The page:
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Bizet Birthday Bash

Washington National Opera - Kennedy Center
09/20/2008 -  and September 22*, 25, 28m, October 1, 4, 7
Georges Bizet: Les Pêcheurs de perles
Norah Amsellem (Leïla), Charles Castronovo (Nadir), Trevor Scheunemann (Zurga), Denis Sedov (Nourabad)
Washington National Opera Chorus and Dancers, John Malashock (Choreography), Washington National Opera Orchestra, Stephen Gathman (Chorus Master), Giuseppe Grazioli (Conductor)
Zandra Rhodes (Set and Costume Design), Ron Vodicka (Lighting Design), Andrew Sinclair (Stage Director)

Norah Amsellem (© Washington National Opera)

Washington National Opera continues its 2008 Fall Season with a completely charming and captivating production of Les Pêcheurs de perles, celebrating the 170th anniversary of the birthday of its composer Georges Bizet.
The production features imaginative cartoon like sets and very colorful costumes by British fashion icon Zandra Rhodes. Rhodes’ set and costumes coupled with the wonderfully atmospheric lighting by Rod Vodicka greatly enhances the exotic and highly perfumed nature of the opera. I found it seductive and hypnotizing from beginning to end.

Les Pêcheurs de perles is not one of the “great operas,” but it is filled with memorable music which has kept the work in the repertoire and maintained its standing as an audience favorite for over 100 years. The characters are a bit “wooden” and one-dimensional. However, director Andrew Sinclair has done a great deal to breath life into these characters and give them a more three dimensional appearance. His staging is traditional in its format but he lets the opera speak for itself, and that is always a good thing. This is not to say his direction was not filled with wonderful touches…it was. His having Leila recline on a large pillow for the singing of her aria was magical, and the execution of Zurga by a rifle shot was dramatically compelling. This was his directorial debut with the WNO and it was impressive.

The production also features a trio of young, fresh voices ideally cast. As Zurga, chosen leader of the pearl fishers, baritone Trevor Scheunemann (a former Domingo-Cafritz Young Artist) displayed an excellent stage presence and a beautiful voice. He is tall and handsome, which combined with his fine singing and acting makes a most positive impression.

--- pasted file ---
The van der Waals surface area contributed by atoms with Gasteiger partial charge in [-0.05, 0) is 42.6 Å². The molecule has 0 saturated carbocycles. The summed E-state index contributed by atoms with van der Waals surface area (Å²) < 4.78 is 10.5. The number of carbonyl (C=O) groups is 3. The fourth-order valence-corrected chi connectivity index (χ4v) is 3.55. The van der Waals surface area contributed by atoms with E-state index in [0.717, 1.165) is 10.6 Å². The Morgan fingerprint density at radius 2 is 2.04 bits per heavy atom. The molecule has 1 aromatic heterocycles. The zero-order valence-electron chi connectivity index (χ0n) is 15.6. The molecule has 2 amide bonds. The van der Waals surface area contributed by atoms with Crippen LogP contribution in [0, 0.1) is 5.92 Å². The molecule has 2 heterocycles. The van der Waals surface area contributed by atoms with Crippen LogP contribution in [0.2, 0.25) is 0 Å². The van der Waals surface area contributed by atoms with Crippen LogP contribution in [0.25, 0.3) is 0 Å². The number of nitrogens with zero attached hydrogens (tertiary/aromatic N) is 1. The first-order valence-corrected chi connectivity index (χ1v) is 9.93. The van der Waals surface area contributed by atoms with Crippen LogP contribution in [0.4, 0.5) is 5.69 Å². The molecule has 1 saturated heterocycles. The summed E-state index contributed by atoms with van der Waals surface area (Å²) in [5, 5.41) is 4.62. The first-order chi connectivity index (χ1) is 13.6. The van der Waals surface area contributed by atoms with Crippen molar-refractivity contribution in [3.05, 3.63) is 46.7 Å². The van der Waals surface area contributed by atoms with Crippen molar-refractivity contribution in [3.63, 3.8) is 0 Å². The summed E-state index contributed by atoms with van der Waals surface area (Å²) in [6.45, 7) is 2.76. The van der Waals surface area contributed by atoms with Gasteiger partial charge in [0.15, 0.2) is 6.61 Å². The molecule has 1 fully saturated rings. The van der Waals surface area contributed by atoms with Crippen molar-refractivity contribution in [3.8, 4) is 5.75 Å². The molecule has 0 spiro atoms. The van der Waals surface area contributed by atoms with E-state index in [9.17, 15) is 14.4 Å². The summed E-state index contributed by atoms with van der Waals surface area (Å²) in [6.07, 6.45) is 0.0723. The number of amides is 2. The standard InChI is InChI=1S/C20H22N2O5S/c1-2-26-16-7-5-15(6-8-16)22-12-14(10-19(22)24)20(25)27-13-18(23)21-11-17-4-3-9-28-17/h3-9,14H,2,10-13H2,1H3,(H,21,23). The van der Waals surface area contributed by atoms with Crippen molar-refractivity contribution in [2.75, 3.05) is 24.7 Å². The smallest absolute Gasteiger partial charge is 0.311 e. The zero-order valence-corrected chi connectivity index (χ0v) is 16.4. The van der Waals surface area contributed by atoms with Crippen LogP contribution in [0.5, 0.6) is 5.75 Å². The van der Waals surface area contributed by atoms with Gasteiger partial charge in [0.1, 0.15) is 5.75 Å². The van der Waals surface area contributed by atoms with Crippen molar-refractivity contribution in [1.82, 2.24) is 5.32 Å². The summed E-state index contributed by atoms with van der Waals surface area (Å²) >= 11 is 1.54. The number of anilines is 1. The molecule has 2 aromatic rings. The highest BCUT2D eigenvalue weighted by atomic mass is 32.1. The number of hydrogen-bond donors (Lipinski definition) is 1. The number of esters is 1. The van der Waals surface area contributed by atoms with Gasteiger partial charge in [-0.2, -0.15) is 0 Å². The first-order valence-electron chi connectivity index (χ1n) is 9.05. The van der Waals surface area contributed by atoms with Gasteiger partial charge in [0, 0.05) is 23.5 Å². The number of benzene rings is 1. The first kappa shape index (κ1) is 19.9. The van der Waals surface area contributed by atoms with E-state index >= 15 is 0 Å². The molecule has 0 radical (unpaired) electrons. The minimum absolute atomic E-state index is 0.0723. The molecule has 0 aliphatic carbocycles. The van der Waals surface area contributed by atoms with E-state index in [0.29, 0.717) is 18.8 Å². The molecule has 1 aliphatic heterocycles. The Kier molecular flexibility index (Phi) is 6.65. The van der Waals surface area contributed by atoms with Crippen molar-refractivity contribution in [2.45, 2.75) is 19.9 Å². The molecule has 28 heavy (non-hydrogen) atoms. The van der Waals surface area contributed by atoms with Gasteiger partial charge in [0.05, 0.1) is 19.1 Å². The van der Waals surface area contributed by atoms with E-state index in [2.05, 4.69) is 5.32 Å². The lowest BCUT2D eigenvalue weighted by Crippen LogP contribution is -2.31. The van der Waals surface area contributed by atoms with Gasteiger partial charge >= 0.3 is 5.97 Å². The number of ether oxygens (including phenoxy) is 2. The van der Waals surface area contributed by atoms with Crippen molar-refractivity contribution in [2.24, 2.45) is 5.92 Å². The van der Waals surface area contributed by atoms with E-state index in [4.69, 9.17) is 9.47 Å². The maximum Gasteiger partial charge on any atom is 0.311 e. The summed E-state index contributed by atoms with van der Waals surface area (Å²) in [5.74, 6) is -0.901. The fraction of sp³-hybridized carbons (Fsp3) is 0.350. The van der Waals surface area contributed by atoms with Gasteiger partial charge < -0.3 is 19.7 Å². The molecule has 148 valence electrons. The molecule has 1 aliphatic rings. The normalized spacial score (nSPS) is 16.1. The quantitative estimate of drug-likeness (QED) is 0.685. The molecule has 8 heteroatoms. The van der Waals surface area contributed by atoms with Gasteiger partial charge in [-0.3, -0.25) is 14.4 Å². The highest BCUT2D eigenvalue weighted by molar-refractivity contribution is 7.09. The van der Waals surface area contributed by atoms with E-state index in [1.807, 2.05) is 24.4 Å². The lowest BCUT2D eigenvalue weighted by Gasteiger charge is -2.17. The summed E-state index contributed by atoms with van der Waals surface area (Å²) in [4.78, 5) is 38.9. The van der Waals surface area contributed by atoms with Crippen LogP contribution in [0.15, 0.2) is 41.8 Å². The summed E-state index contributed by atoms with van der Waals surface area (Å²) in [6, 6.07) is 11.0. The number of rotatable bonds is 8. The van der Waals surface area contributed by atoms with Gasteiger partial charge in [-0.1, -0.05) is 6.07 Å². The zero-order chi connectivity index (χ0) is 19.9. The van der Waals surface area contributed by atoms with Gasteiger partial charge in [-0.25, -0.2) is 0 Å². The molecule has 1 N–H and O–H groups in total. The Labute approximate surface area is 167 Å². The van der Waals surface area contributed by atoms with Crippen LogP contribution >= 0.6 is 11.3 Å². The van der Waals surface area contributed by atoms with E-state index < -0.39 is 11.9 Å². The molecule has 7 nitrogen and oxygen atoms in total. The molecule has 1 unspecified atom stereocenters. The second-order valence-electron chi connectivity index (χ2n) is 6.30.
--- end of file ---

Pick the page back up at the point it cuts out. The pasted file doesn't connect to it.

Tenor Charles Castronovo made an exciting company debut as Nadir, the boyhood friend of Zurga. His voice is much beefier than most tenors who sing this role employing an excessive use of head voice and falsetto masquerading as French style. He is rather “beefy” himself, and delighted the audience to no end by parading his well-shaped “pecs” shirtless through most of the opera. His singing was passionate and secure, effortlessly traversing the high tessitura of Nadir’s aria “Je crois entendre encore.”

As Leïla, the “vestal virgin” of the Temple of Candi, with whom the lifelong friends Zurga and Nadir are both compulsively obsessed, soprano Norah Amsellem, also in her company debut, was sheer perfection. Vocally and stylistically she was ideal in this role. Her singing of the famous aria “Comme autrefois” was one of the enchanting highlights of the evening. Beautifully staged and lit, she made an unforgettable impression in this scene. When she joined tenor Castronovo in the exquisite duet “Leïla, Leïla…” perfume filled the stage. I found these moments absolutely beguiling.

The singing of bass Denis Sedov as the high priest Nourabad was not to my liking. His acting was also completely “wooden” in spite of Andrew Sinclair’s direction. He seemed to be constantly parading around the stage without the slightest idea of what he was about. His voice is woolly and tremulous and reminiscent of Nicola Rossi-Lemeni, though he is not an artist of that caliber. I thought he would be better used in a character role like Pooh-Bah in The Mikado.

Stephan Gathman’s chorus sang with its customary excellence and the WNO Dancers were exciting and entertaining in their ethnic Ceylonese divertissements.

Maestro Giuseppe Grazioli demonstrated a masterful understanding of French style. The WNO Orchestra demonstrated exemplary playing for him with much incense and exotic sonorities rising from the orchestra pit.

If The Pearl Fishers is an opera you enjoy and you find yourself in Washington, D.C. you will want to catch one of the performances. You will not likely find a production of this quality for some time to come.

Micaele Sparacino



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